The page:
It’s kind of a big deal, but we won’t see it in North America. I’m talking about Friday’s total lunar eclipse.
I like this description, from skyandtelescope:
104 minutes. That’s the length of the longest lunar totality of the 21st century. And it happens Friday, July 27th, when the Moon creeps into Earth’s umbra like some thief in the night.
According to the National Aeronautics and Space Administration:
A lunar eclipse will be visible over much of the Earth on July 27, 2018. At least part of the eclipse will be visible in all major land areas except North and Central America, with totality visible in the the Middle East, India, parts of central Asia and eastern and southern Africa.
The eclipse will start 1:14 p.m. EDT (17:14 Universal Time, or UTC), with the moon fully eclipsed between 3:30 p.m. and 5:13 p.m. EDT (19:30 and 21:13 UTC). It will end at 7:28 p.m. EDT (23:28 UTC).
A lunar eclipse occurs when the Moon passes through the Earth’s shadow on the opposite side of the Earth from the Sun.
NASA TV will carry live views of the eclipse from approximately 2:15 p.m. EDT (14:15 UTC) until as late as 6:30 p.m. EDT (18:30 UTC).
Here’s a map of the areas that will see all or part of Friday’s eclipse:
By the way, the next total lunar eclipse visible from North America will be on Jan. 20, 2019.
In a few days, Mars will be the closest it has been to Earth since 2003.
According to skyandtelescope:
After a slow crawl across the predawn darkness earlier this year, Mars is finally moving into the evening sky — just as it comes its closest to Earth in 15 years. According to Sky & Telescope magazine, the two planets’ centers will be separated by just 35,784,871 miles or 57,590,017 km on July 31st at 3:50 a.m. EDT (7:50 Universal Time).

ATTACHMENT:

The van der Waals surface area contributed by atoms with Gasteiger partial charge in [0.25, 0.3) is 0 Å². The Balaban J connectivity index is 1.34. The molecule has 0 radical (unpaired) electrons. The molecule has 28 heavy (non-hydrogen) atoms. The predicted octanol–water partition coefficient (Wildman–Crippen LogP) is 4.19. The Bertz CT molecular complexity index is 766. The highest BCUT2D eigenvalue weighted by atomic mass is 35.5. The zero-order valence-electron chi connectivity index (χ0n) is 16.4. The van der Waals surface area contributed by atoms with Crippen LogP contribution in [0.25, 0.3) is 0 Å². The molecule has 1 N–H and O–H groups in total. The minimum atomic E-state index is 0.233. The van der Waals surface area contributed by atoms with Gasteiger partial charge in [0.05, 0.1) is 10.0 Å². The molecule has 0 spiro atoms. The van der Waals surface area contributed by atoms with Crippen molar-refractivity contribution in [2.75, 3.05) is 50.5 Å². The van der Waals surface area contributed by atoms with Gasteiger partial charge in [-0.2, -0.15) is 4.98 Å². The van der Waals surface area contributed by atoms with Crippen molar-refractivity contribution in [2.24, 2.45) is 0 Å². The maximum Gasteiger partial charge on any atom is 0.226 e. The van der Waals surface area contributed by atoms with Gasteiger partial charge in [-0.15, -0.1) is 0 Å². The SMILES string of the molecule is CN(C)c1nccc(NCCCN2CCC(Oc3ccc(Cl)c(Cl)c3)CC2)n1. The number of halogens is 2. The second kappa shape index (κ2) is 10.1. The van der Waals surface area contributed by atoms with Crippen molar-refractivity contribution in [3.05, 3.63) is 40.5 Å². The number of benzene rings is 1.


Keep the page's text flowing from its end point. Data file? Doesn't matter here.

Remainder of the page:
You will be able to see Mars to the lower right of the moon tonight:
Moonrise is at 8:49 p.m. CDT in the Twin Cities tonight, according to the U.S. Naval Observatory.
Temps rebound a bit
The temp dropped to 58 degrees at Minneapolis-St. Paul International Airport Friday morning.
We hadn’t seen an official Twin Cities low temp below 60 degrees since June 13!
In northern Minnesota, Big Fork and Hibbing had morning lows in the upper 30s.
Highs Friday will be a few degrees warmer than yesterday’s highs, with 70s common statewide.
We’ll also see a lot of 70s this Saturday:
70s will be widespread on Sunday too:
A few spots in the Twin Cities metro area and southeastern Minnesota could touch 80 Sunday afternoon.
Twin Cities highs return to the lower 80s on Monday and Tuesday of next week.
The best chance of a Saturday afternoon or evening shower or thunderstorm appears to be in southwestern Minnesota. Elsewhere in Minnesota, an isolated shower or thunderstorm will be possible.
On Sunday, scattered afternooon-early evening showers and a thunderstorm will be possible anywhere in Minnesota.
The National Oceanic and Atmospheric Administration’s North American Mesoscale forecast model shows the potential rain pattern this weekend:
Some areas that appear to be rain-free in the loop could see some rain, but the loop shows the scattered nature of any weekend rains.
The color chart to the right of the loop refers to the strength of the signal that returns to the radar, not to the amount of rain.
You can hear my live weather updates on Minnesota Public Radio at 7:49 a.m. Thursdays and Fridays, and at 7:35 a.m., 9:35 a.m. and 4:35 p.m. each Saturday and Sunday.